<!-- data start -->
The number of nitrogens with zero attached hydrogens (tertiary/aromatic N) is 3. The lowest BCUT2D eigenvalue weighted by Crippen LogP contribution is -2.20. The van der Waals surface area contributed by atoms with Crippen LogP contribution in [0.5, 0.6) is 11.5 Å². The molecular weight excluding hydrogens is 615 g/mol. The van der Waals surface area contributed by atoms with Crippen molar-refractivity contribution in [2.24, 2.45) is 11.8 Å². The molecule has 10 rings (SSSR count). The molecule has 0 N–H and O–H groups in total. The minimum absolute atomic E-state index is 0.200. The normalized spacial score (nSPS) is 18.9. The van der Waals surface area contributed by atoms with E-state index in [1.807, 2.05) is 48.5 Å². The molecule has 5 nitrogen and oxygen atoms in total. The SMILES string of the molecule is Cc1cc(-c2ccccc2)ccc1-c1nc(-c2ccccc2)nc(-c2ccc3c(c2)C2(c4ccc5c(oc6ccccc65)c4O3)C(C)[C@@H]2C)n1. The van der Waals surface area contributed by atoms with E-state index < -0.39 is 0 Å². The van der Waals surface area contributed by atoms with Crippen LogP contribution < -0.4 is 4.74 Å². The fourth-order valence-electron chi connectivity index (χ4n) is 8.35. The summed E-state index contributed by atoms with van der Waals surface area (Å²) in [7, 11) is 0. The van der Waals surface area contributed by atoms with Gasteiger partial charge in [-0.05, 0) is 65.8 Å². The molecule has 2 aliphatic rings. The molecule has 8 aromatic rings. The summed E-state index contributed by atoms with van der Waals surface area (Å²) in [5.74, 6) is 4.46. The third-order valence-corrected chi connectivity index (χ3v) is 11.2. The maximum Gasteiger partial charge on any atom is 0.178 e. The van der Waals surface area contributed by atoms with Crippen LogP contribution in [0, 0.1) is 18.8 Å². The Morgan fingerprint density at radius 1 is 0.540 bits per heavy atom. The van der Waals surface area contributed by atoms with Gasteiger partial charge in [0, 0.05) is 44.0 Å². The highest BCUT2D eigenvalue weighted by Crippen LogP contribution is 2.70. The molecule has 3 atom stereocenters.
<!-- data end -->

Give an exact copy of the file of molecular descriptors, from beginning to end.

The number of nitrogens with zero attached hydrogens (tertiary/aromatic N) is 3. The lowest BCUT2D eigenvalue weighted by Crippen LogP contribution is -2.20. The van der Waals surface area contributed by atoms with Crippen LogP contribution in [0.5, 0.6) is 11.5 Å². The molecular weight excluding hydrogens is 615 g/mol. The van der Waals surface area contributed by atoms with Crippen molar-refractivity contribution in [2.24, 2.45) is 11.8 Å². The molecule has 10 rings (SSSR count). The molecule has 0 N–H and O–H groups in total. The minimum absolute atomic E-state index is 0.200. The normalized spacial score (nSPS) is 18.9. The van der Waals surface area contributed by atoms with E-state index in [1.807, 2.05) is 48.5 Å². The molecule has 5 nitrogen and oxygen atoms in total. The SMILES string of the molecule is Cc1cc(-c2ccccc2)ccc1-c1nc(-c2ccccc2)nc(-c2ccc3c(c2)C2(c4ccc5c(oc6ccccc65)c4O3)C(C)[C@@H]2C)n1. The van der Waals surface area contributed by atoms with E-state index < -0.39 is 0 Å². The van der Waals surface area contributed by atoms with Crippen LogP contribution < -0.4 is 4.74 Å². The fourth-order valence-electron chi connectivity index (χ4n) is 8.35. The summed E-state index contributed by atoms with van der Waals surface area (Å²) in [7, 11) is 0. The van der Waals surface area contributed by atoms with Gasteiger partial charge in [-0.05, 0) is 65.8 Å². The molecule has 2 aliphatic rings. The molecule has 8 aromatic rings. The summed E-state index contributed by atoms with van der Waals surface area (Å²) in [5.74, 6) is 4.46. The third-order valence-corrected chi connectivity index (χ3v) is 11.2. The maximum Gasteiger partial charge on any atom is 0.178 e. The van der Waals surface area contributed by atoms with Crippen LogP contribution in [0, 0.1) is 18.8 Å². The Morgan fingerprint density at radius 1 is 0.540 bits per heavy atom. The van der Waals surface area contributed by atoms with Gasteiger partial charge in [0, 0.05) is 44.0 Å². The highest BCUT2D eigenvalue weighted by Crippen LogP contribution is 2.70. The molecule has 3 atom stereocenters.